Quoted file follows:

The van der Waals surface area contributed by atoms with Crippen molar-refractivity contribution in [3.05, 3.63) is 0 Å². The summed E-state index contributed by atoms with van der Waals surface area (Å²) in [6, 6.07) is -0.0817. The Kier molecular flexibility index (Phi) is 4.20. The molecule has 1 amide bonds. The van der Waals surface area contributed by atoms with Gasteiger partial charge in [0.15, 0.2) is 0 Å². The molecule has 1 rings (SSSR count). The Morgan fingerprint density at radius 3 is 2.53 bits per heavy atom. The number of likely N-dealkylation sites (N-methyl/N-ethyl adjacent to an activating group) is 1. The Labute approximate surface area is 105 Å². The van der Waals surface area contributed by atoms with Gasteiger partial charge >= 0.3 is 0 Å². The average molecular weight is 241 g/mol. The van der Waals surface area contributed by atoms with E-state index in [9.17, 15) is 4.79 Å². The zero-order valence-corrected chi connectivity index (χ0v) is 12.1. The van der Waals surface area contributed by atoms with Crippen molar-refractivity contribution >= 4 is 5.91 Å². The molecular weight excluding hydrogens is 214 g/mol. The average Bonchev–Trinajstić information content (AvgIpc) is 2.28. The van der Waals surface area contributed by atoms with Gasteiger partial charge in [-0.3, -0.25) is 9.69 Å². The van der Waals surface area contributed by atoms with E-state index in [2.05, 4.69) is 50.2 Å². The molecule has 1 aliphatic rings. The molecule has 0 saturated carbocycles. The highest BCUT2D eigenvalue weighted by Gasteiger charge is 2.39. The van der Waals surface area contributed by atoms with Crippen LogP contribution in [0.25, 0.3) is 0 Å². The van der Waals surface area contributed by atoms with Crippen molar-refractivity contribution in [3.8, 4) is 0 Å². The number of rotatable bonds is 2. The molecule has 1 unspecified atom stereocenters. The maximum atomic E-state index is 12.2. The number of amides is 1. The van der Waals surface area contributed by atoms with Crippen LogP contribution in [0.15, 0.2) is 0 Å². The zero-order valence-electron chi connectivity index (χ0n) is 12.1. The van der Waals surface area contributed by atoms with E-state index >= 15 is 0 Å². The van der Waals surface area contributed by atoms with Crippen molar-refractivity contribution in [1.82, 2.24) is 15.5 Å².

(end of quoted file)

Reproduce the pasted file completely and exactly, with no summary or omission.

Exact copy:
The van der Waals surface area contributed by atoms with Crippen molar-refractivity contribution in [3.05, 3.63) is 0 Å². The summed E-state index contributed by atoms with van der Waals surface area (Å²) in [6, 6.07) is -0.0817. The Kier molecular flexibility index (Phi) is 4.20. The molecule has 1 amide bonds. The van der Waals surface area contributed by atoms with Gasteiger partial charge in [0.15, 0.2) is 0 Å². The molecule has 1 rings (SSSR count). The Morgan fingerprint density at radius 3 is 2.53 bits per heavy atom. The number of likely N-dealkylation sites (N-methyl/N-ethyl adjacent to an activating group) is 1. The Labute approximate surface area is 105 Å². The van der Waals surface area contributed by atoms with Gasteiger partial charge >= 0.3 is 0 Å². The average molecular weight is 241 g/mol. The van der Waals surface area contributed by atoms with E-state index in [9.17, 15) is 4.79 Å². The zero-order valence-corrected chi connectivity index (χ0v) is 12.1. The van der Waals surface area contributed by atoms with Crippen molar-refractivity contribution >= 4 is 5.91 Å². The molecular weight excluding hydrogens is 214 g/mol. The average Bonchev–Trinajstić information content (AvgIpc) is 2.28. The van der Waals surface area contributed by atoms with Gasteiger partial charge in [-0.3, -0.25) is 9.69 Å². The van der Waals surface area contributed by atoms with E-state index in [2.05, 4.69) is 50.2 Å². The molecule has 1 aliphatic rings. The molecule has 0 saturated carbocycles. The highest BCUT2D eigenvalue weighted by Gasteiger charge is 2.39. The van der Waals surface area contributed by atoms with Crippen LogP contribution in [0.25, 0.3) is 0 Å². The van der Waals surface area contributed by atoms with Crippen molar-refractivity contribution in [3.8, 4) is 0 Å². The number of rotatable bonds is 2. The molecule has 1 unspecified atom stereocenters. The maximum atomic E-state index is 12.2. The number of amides is 1. The van der Waals surface area contributed by atoms with Crippen LogP contribution in [0.15, 0.2) is 0 Å². The zero-order valence-electron chi connectivity index (χ0n) is 12.1. The van der Waals surface area contributed by atoms with E-state index >= 15 is 0 Å². The van der Waals surface area contributed by atoms with Crippen molar-refractivity contribution in [1.82, 2.24) is 15.5 Å².